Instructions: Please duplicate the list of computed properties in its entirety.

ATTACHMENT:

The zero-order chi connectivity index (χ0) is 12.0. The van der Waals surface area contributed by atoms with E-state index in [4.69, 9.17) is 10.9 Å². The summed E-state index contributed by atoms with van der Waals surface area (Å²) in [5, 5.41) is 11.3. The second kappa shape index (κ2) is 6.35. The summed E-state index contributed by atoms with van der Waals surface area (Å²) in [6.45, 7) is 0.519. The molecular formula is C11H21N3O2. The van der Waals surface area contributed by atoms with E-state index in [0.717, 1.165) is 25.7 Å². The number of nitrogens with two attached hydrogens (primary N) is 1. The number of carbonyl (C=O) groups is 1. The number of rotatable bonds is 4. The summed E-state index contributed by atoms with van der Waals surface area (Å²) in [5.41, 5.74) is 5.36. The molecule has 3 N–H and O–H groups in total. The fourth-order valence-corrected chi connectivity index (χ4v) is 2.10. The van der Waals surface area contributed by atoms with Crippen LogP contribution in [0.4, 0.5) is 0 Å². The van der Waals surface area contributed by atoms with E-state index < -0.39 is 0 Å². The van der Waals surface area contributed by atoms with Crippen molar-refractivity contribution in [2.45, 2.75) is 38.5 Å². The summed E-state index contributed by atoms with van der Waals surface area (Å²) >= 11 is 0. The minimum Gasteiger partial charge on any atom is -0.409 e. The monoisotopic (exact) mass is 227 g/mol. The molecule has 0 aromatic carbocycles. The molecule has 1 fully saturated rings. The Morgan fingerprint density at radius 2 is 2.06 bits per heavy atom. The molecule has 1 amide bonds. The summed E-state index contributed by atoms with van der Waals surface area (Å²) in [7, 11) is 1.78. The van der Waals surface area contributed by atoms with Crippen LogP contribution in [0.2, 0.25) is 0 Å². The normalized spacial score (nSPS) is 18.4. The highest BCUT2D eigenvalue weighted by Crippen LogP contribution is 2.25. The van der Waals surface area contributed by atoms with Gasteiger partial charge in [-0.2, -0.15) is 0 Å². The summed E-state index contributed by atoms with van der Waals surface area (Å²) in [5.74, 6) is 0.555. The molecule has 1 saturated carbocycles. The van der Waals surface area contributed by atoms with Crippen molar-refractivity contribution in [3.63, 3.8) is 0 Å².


The zero-order chi connectivity index (χ0) is 12.0. The van der Waals surface area contributed by atoms with E-state index in [4.69, 9.17) is 10.9 Å². The summed E-state index contributed by atoms with van der Waals surface area (Å²) in [5, 5.41) is 11.3. The second kappa shape index (κ2) is 6.35. The summed E-state index contributed by atoms with van der Waals surface area (Å²) in [6.45, 7) is 0.519. The molecular formula is C11H21N3O2. The van der Waals surface area contributed by atoms with E-state index in [0.717, 1.165) is 25.7 Å². The number of nitrogens with two attached hydrogens (primary N) is 1. The number of carbonyl (C=O) groups is 1. The number of rotatable bonds is 4. The summed E-state index contributed by atoms with van der Waals surface area (Å²) in [5.41, 5.74) is 5.36. The molecule has 3 N–H and O–H groups in total. The fourth-order valence-corrected chi connectivity index (χ4v) is 2.10. The van der Waals surface area contributed by atoms with Crippen LogP contribution in [0.4, 0.5) is 0 Å². The van der Waals surface area contributed by atoms with E-state index < -0.39 is 0 Å². The van der Waals surface area contributed by atoms with Crippen molar-refractivity contribution in [2.45, 2.75) is 38.5 Å². The summed E-state index contributed by atoms with van der Waals surface area (Å²) >= 11 is 0. The minimum Gasteiger partial charge on any atom is -0.409 e. The monoisotopic (exact) mass is 227 g/mol. The molecule has 0 aromatic carbocycles. The molecule has 1 fully saturated rings. The Morgan fingerprint density at radius 2 is 2.06 bits per heavy atom. The molecule has 1 amide bonds. The summed E-state index contributed by atoms with van der Waals surface area (Å²) in [7, 11) is 1.78. The van der Waals surface area contributed by atoms with Crippen LogP contribution in [0.2, 0.25) is 0 Å². The normalized spacial score (nSPS) is 18.4. The highest BCUT2D eigenvalue weighted by Crippen LogP contribution is 2.25. The van der Waals surface area contributed by atoms with Gasteiger partial charge in [-0.2, -0.15) is 0 Å². The summed E-state index contributed by atoms with van der Waals surface area (Å²) in [5.74, 6) is 0.555. The molecule has 1 saturated carbocycles. The van der Waals surface area contributed by atoms with Crippen molar-refractivity contribution in [3.63, 3.8) is 0 Å².